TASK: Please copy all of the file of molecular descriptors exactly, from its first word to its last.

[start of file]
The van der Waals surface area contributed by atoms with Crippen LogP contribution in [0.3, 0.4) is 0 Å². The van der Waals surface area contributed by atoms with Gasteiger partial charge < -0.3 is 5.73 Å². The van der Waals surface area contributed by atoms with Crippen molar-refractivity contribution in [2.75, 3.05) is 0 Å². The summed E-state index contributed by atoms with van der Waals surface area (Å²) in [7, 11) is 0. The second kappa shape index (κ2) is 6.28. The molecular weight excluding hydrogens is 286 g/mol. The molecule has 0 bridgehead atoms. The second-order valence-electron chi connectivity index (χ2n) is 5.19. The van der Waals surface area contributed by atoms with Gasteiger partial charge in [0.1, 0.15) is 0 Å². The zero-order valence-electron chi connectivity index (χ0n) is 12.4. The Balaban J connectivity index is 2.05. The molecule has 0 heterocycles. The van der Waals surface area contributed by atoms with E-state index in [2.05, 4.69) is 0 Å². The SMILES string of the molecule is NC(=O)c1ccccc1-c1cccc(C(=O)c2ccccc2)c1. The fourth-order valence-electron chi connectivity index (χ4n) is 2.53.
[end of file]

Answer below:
The van der Waals surface area contributed by atoms with Crippen LogP contribution in [0.3, 0.4) is 0 Å². The van der Waals surface area contributed by atoms with Gasteiger partial charge < -0.3 is 5.73 Å². The van der Waals surface area contributed by atoms with Crippen molar-refractivity contribution in [2.75, 3.05) is 0 Å². The summed E-state index contributed by atoms with van der Waals surface area (Å²) in [7, 11) is 0. The second kappa shape index (κ2) is 6.28. The molecular weight excluding hydrogens is 286 g/mol. The molecule has 0 bridgehead atoms. The second-order valence-electron chi connectivity index (χ2n) is 5.19. The van der Waals surface area contributed by atoms with Gasteiger partial charge in [0.1, 0.15) is 0 Å². The zero-order valence-electron chi connectivity index (χ0n) is 12.4. The Balaban J connectivity index is 2.05. The molecule has 0 heterocycles. The van der Waals surface area contributed by atoms with E-state index in [2.05, 4.69) is 0 Å². The SMILES string of the molecule is NC(=O)c1ccccc1-c1cccc(C(=O)c2ccccc2)c1. The fourth-order valence-electron chi connectivity index (χ4n) is 2.53.